The state recommended that the city's plant chief do the job.
By DENISE DICK
VINDICATOR TRUMBULL STAFF
NILES -- It remains unclear how the city will meet Ohio Environmental Protection Agency requirements at its sewage treatment plant.
An OEPA environmental engineer wrote a letter to the city last month saying the discharge permit requires an operator with a Class IV certification to be in charge of the plant.
OEPA's Division of Drinking and Ground Waters in Columbus didn't approve Dennis Donadio, the plant's chief operator, for proceeding with application procedures for certification to the position, citing a lack of time in an assistant superintendent position.
That's why Ohio EPA considers the city in violation of that part of its permit.
OEPA recommended Randy Fabrizio, the water and wastewater superintendent, who holds the required certification, become the resident supervisor.
That would require him to spend time at the Summit Street plant. His office is in city hall.
Mayor Ralph A. Infante Jr. suggested Fabrizio be paid $200 more each month for six months for the additional work. After that time, the plant's operator may have the proper certification. Fabrizio now earns about $3,562 monthly.
Infante said it's cheaper than hiring someone.
More questions: At a finance committee meeting Wednesday, Councilman Thomas Scarnecchia, D-at large, said he still has questions for OEPA.
He wants to know what the city's options are and how other cities are dealing with the operator certification requirement.
Scarnecchia, finance committee chairman, also said that when a similar issue of increasing the pay for the director of environmental health's pay for more work arose, some council members objected.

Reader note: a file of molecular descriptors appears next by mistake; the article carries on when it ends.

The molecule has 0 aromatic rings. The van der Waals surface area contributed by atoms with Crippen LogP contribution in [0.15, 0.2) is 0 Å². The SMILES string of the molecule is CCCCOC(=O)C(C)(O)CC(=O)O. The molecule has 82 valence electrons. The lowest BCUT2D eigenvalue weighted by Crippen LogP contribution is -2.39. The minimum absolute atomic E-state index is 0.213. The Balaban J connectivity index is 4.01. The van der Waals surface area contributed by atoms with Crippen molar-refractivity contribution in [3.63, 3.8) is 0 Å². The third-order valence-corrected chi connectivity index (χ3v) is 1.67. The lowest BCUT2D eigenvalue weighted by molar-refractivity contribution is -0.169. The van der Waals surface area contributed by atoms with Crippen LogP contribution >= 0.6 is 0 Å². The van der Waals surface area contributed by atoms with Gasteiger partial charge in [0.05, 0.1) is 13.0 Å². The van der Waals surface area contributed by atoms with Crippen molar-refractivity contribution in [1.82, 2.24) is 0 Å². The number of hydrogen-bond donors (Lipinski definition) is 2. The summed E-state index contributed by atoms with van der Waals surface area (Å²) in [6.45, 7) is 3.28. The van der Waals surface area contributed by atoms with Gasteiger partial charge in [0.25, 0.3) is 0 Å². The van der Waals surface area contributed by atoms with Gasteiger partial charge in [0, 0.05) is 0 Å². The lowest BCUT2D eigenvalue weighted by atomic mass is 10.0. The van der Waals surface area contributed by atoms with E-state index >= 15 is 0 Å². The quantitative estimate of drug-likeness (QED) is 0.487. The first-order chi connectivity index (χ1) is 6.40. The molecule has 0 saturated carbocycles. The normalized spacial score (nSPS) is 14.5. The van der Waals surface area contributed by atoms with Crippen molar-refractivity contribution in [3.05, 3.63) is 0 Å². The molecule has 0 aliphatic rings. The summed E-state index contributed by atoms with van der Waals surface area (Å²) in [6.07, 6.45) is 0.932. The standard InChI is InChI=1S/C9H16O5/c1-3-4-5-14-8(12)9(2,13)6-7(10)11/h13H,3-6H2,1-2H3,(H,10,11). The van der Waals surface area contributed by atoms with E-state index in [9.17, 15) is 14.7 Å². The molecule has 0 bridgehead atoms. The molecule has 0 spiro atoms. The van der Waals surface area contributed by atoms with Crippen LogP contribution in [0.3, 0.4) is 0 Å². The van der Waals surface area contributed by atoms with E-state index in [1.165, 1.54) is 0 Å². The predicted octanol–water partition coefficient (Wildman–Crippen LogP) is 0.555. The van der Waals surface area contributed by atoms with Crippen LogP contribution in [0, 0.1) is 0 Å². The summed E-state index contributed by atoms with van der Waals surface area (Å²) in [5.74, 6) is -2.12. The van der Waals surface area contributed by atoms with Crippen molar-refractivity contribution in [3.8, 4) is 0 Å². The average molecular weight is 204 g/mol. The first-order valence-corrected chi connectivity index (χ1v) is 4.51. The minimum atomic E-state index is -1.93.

He's concerned those issues of increasing one department head's pay will arise again.
Infante said Donadio has reapplied to get the required certification. He said OEPA didn't consider some hours Donadio worked as assistant superintendent while others were on vacation.
"There are a lot of options," Infante said. "I'm not going to sit here and argue about $1,200."
Fabrizio said Warren got a similar letter, but hasn't changed its facility. Other communities aren't in compliance, but haven't been fined, he said.
Niles could follow suit, but it would be subject to liability if there is a problem at the plant.
"... each and every one of you is responsible because you were aware of the problem and chose to turn your back on it," Fabrizio said.
Councilman Robert Marino Jr., D-at large, suggested an ordinance be presented at council's meeting next week, to start paying Fabrizio the additional money for the additional work after council and the administration's questions have been answered. The money could be rescinded and would not continue beyond six months.
Councilman Frank Fuda, D-1st, agreed, but Scarnecchia said he can't support that legislation. Scarnecchia can't be at next week's meeting and will call in his vote.